Intra-race nutrition for marathon runners, or really any endurance sport that involves a longer duration, can make a huge difference. It is one of the easiest things that can be implemented to improve race times.
It is also an area I do not see many people implementing nearly as well as they could. If you care about competition, this can give you an edge. If the only competition you care about is improving your own race times, then this will still obviously help you do exactly that too.
Glucose is our body’s most efficient fuel source for exercise above a certain intensity.
While there is debate over low-carb vs high carb approaches, the above statement is not one that should be controversial.
Although we have larger amounts of energy available via fat stores, carbohydrates allow you to run at a higher percentage of your maximum potential output.
The faster you are moving, the faster you are burning through glucose. And this leads to quicker glycogen depletion since glycogen is the storage form of glucose.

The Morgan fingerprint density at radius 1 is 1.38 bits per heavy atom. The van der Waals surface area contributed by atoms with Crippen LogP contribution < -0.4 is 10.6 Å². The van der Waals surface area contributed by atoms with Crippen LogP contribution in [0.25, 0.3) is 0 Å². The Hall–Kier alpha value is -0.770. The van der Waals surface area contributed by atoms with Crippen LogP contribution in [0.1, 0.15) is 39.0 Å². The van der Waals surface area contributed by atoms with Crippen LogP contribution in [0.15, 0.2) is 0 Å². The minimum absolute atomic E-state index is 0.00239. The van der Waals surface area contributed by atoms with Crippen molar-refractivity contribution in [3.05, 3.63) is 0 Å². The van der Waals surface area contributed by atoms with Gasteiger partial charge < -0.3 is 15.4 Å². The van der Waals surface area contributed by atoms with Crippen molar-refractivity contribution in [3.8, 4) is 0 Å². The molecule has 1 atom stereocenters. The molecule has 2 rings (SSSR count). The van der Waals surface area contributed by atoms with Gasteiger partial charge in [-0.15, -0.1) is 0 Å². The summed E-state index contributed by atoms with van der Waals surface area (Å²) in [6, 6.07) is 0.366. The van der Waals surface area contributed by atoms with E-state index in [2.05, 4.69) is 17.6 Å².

As glycogen levels start getting closer to being fully depleted, performance starts to decline.
This phenomenon is something that you can see in race splits. This is a large portion of what people call “hitting the wall.”
Even with a perfect carb load, it is unlikely that you will be able to have >90 minutes’ worth of glycogen stored when exercising at the intensity a marathon requires.
Beyond that, this is even more important since there is likely a performance decline before full depletion anyway.
Based on this concept, it makes a lot of sense to have intra-race carbs. This introduces a steady stream of glucose into the blood, slowing down the depletion of glycogen.
Obviously, this should carry over to improved performance. This allows you to perform at a higher level for longer, which can lead to significantly improved race times.